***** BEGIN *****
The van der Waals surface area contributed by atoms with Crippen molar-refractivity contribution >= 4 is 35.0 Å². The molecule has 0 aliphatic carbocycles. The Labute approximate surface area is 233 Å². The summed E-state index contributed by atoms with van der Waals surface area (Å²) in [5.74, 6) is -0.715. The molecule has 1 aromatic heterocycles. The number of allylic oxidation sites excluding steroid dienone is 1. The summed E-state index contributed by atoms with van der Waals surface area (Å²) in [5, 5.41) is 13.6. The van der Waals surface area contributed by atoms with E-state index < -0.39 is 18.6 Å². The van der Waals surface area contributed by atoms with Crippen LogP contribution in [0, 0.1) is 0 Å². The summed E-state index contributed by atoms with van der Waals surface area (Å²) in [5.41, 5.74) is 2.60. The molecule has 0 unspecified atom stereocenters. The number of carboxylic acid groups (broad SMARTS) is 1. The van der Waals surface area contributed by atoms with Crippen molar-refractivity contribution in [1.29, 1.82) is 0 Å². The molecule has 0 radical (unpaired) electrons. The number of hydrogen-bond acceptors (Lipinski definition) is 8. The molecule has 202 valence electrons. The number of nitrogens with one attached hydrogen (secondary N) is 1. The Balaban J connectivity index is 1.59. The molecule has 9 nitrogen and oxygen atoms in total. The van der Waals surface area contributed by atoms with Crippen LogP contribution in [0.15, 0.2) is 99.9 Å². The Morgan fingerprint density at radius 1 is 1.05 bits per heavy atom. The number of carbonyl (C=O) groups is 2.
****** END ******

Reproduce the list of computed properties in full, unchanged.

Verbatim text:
The van der Waals surface area contributed by atoms with Crippen molar-refractivity contribution >= 4 is 35.0 Å². The molecule has 0 aliphatic carbocycles. The Labute approximate surface area is 233 Å². The summed E-state index contributed by atoms with van der Waals surface area (Å²) in [5.74, 6) is -0.715. The molecule has 1 aromatic heterocycles. The number of allylic oxidation sites excluding steroid dienone is 1. The summed E-state index contributed by atoms with van der Waals surface area (Å²) in [5, 5.41) is 13.6. The van der Waals surface area contributed by atoms with E-state index < -0.39 is 18.6 Å². The van der Waals surface area contributed by atoms with Crippen LogP contribution in [0, 0.1) is 0 Å². The summed E-state index contributed by atoms with van der Waals surface area (Å²) in [5.41, 5.74) is 2.60. The molecule has 0 unspecified atom stereocenters. The number of carboxylic acid groups (broad SMARTS) is 1. The van der Waals surface area contributed by atoms with Crippen molar-refractivity contribution in [1.29, 1.82) is 0 Å². The molecule has 0 radical (unpaired) electrons. The number of hydrogen-bond acceptors (Lipinski definition) is 8. The molecule has 202 valence electrons. The number of nitrogens with one attached hydrogen (secondary N) is 1. The Balaban J connectivity index is 1.59. The molecule has 9 nitrogen and oxygen atoms in total. The van der Waals surface area contributed by atoms with Crippen LogP contribution in [0.15, 0.2) is 99.9 Å². The Morgan fingerprint density at radius 1 is 1.05 bits per heavy atom. The number of carbonyl (C=O) groups is 2.